Lydia Okrent is an inventor: fastening worlds to blank walls, curiosity and confidence coexisting in her gaze. The taut magnet of her body passes through space with intention and clarity. In her demeanor, there is a teasing challenge, a sidestepping of gendered expectations. She explains, “I may not be able to do the best pirouette, but I can blink slowly and be a boy or a queen or a dog or a thought.” This constant play of potential marks Okrent’s style. Whatever her current incarnation, she exercises a quiet, sustained force that seeks to be met. Watching her, you feel she is on the edge of something, and inching closer. You lean forward; you wait.
Okrent is intentional about dancing for people she wants to spend more time with—either people she already knows, or people she’d like to know. This list includes Mariana Valencia, Strauss Bourque-Lafrance, Vanessa Anspaugh, MPA, Kim Brandt, Lauren Grace Bakst, and Tess Dworman, among others. Acknowledging the precarious economy of performances funded by small grants and crowdsourcing, Okrent says that she doesn’t expect to be paid her average freelance rate. Instead, she views her compensation more like a stipend. But she does expect to get something meaningful out of the process.
What is the work of the dancer exactly? Working closely with a choreographer is not a passive process for Okrent. "My work as a dancer, a performer, a collaborator is all connected by the hard and endlessly satisfying work of being confronted by someone else’s needs, wants, desires, framework, vision, humor, and ego and the task of figuring out how to make it move, and then, perhaps, move me." This process of clarification in the studio enables her to fully transform within the performance itself. She likens this experience to a scene in a movie where, while out dancing in a club, a character slips into a drugged trance and the sound drops away into silence. She asks me, in all sincerity: “Are you not supposed to want to be a star?”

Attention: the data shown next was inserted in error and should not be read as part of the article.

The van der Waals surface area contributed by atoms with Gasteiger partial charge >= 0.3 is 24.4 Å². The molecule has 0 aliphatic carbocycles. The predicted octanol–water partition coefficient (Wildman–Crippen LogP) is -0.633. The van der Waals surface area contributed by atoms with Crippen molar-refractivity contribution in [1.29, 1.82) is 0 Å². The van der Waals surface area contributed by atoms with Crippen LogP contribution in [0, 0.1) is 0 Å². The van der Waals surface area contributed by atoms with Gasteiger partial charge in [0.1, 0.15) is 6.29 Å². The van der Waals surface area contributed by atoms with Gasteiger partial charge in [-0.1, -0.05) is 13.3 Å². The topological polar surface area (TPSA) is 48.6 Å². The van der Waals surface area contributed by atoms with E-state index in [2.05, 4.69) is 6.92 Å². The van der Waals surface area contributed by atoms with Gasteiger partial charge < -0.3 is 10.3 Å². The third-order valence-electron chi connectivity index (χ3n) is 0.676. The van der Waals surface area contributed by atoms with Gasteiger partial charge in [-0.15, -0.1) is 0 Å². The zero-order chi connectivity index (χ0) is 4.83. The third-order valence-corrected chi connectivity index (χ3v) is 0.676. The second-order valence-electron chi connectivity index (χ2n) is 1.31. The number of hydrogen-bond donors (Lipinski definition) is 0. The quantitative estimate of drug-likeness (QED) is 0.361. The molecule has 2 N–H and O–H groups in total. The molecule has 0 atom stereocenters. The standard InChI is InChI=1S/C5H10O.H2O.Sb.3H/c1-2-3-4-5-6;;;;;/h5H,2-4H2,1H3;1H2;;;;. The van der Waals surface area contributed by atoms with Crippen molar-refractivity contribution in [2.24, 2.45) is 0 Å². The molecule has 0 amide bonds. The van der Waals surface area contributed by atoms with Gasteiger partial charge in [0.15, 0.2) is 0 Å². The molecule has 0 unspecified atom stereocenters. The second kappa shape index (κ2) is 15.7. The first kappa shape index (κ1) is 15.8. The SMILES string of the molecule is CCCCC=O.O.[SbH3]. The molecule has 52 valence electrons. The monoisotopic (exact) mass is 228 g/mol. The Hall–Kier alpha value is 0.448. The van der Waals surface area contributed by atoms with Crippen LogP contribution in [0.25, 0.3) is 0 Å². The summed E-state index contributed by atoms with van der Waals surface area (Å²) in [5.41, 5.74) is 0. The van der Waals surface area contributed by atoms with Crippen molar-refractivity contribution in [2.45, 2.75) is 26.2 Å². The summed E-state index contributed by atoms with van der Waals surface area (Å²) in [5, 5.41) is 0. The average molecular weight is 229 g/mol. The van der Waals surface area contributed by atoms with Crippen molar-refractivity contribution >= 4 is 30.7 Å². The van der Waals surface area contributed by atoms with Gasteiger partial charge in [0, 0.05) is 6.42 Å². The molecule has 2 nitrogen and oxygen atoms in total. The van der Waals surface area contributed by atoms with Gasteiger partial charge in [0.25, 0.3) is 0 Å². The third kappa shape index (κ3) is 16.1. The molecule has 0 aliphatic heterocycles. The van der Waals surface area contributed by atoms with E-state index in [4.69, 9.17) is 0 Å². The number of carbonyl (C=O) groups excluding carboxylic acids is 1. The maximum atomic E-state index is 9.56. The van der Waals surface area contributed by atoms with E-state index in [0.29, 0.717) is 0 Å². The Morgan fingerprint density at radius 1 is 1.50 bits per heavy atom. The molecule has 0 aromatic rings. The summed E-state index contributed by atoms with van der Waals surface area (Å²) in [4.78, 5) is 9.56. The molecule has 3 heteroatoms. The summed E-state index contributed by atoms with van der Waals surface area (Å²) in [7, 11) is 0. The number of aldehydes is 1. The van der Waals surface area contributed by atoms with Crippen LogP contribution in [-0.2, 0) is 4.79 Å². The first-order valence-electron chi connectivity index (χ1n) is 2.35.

Many dancers are aspiring choreographers, biding their time as performers until they receive an opportunity to make their own dances. Okrent resents the expectation that dancing in other people’s work is seen as prefatory or even inferior to choreographing. “When I tell people I am a performer or a dancer the next question is usually, ‘Do you also make your own work?’” Okrent insists that while working on a dance is a collaborative process, her approach to performance is ultimately her own: “My work, the work I make and the work I do, is performing, is mine.” True, others may activate her work, but she’s the one who makes us applaud.
An excerpt of Okrent’s work: vimeo.com/100655719 “on the floor on the bed.” Choreography by Mariana Valencia. Performed by Lydia Okrent and Mariana Valencia at Pieter in Los Angeles, July 7, 2014.
ContributorJaime Shearn Coan
JAIME SHEARN COAN is the author of Turn it Over (Argos Books, 2015) and Ph.D. student in English at The Graduate Center, CUNY.